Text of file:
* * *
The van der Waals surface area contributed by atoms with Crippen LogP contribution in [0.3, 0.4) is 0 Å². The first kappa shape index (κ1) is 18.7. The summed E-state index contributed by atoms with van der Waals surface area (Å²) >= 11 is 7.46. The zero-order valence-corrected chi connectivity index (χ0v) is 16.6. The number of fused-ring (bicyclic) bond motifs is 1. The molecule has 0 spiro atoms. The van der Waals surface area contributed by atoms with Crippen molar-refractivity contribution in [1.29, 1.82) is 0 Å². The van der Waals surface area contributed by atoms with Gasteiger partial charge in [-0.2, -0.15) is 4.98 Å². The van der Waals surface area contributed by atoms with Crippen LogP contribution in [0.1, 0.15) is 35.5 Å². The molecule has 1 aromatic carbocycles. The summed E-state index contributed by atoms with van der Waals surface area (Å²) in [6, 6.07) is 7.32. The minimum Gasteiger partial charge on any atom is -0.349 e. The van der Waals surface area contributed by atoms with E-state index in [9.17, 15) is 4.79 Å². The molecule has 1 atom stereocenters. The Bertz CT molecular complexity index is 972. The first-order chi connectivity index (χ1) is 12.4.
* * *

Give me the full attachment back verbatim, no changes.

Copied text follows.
The van der Waals surface area contributed by atoms with Crippen LogP contribution in [0.3, 0.4) is 0 Å². The first kappa shape index (κ1) is 18.7. The summed E-state index contributed by atoms with van der Waals surface area (Å²) >= 11 is 7.46. The zero-order valence-corrected chi connectivity index (χ0v) is 16.6. The number of fused-ring (bicyclic) bond motifs is 1. The molecule has 0 spiro atoms. The van der Waals surface area contributed by atoms with Crippen molar-refractivity contribution in [1.29, 1.82) is 0 Å². The van der Waals surface area contributed by atoms with Gasteiger partial charge in [-0.2, -0.15) is 4.98 Å². The van der Waals surface area contributed by atoms with Crippen LogP contribution in [0.1, 0.15) is 35.5 Å². The molecule has 1 aromatic carbocycles. The summed E-state index contributed by atoms with van der Waals surface area (Å²) in [6, 6.07) is 7.32. The minimum Gasteiger partial charge on any atom is -0.349 e. The van der Waals surface area contributed by atoms with E-state index in [9.17, 15) is 4.79 Å². The molecule has 1 atom stereocenters. The Bertz CT molecular complexity index is 972. The first-order chi connectivity index (χ1) is 12.4.